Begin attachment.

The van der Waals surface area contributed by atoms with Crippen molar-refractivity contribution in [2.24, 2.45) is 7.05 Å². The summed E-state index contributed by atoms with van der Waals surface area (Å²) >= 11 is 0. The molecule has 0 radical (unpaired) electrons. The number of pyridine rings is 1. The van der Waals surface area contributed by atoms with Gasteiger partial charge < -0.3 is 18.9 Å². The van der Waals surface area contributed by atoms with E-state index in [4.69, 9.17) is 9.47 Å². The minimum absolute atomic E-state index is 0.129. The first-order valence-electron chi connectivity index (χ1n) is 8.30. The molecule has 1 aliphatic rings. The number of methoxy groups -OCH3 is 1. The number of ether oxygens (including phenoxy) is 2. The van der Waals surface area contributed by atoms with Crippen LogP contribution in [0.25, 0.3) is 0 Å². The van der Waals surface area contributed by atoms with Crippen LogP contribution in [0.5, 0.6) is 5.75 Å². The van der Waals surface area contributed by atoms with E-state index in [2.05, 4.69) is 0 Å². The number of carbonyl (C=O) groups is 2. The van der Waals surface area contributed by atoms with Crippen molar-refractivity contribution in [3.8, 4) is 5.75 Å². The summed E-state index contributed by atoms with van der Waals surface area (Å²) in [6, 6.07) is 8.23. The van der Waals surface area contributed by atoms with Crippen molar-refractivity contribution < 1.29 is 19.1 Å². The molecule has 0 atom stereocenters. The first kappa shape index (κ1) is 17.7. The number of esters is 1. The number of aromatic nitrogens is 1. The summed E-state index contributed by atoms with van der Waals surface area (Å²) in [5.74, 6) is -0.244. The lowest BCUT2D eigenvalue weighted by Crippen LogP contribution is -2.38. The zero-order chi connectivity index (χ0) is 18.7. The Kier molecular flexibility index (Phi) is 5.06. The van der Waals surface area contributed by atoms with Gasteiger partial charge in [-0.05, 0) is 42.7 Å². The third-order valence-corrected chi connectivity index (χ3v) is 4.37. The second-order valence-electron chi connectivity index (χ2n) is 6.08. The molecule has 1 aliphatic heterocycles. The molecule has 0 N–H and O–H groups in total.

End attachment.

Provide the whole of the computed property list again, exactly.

The van der Waals surface area contributed by atoms with Crippen molar-refractivity contribution in [2.24, 2.45) is 7.05 Å². The summed E-state index contributed by atoms with van der Waals surface area (Å²) >= 11 is 0. The molecule has 0 radical (unpaired) electrons. The number of pyridine rings is 1. The van der Waals surface area contributed by atoms with Gasteiger partial charge < -0.3 is 18.9 Å². The van der Waals surface area contributed by atoms with E-state index in [4.69, 9.17) is 9.47 Å². The minimum absolute atomic E-state index is 0.129. The first-order valence-electron chi connectivity index (χ1n) is 8.30. The molecule has 1 aliphatic rings. The number of methoxy groups -OCH3 is 1. The number of ether oxygens (including phenoxy) is 2. The van der Waals surface area contributed by atoms with Crippen LogP contribution in [0.25, 0.3) is 0 Å². The van der Waals surface area contributed by atoms with Crippen LogP contribution in [0.5, 0.6) is 5.75 Å². The van der Waals surface area contributed by atoms with E-state index in [2.05, 4.69) is 0 Å². The number of carbonyl (C=O) groups is 2. The van der Waals surface area contributed by atoms with Crippen molar-refractivity contribution in [3.8, 4) is 5.75 Å². The summed E-state index contributed by atoms with van der Waals surface area (Å²) in [6, 6.07) is 8.23. The van der Waals surface area contributed by atoms with Crippen molar-refractivity contribution < 1.29 is 19.1 Å². The molecule has 0 atom stereocenters. The first kappa shape index (κ1) is 17.7. The number of esters is 1. The number of aromatic nitrogens is 1. The summed E-state index contributed by atoms with van der Waals surface area (Å²) in [5.74, 6) is -0.244. The lowest BCUT2D eigenvalue weighted by Crippen LogP contribution is -2.38. The zero-order chi connectivity index (χ0) is 18.7. The Kier molecular flexibility index (Phi) is 5.06. The van der Waals surface area contributed by atoms with Gasteiger partial charge in [-0.05, 0) is 42.7 Å². The third-order valence-corrected chi connectivity index (χ3v) is 4.37. The second-order valence-electron chi connectivity index (χ2n) is 6.08. The molecule has 1 aliphatic heterocycles. The molecule has 0 N–H and O–H groups in total.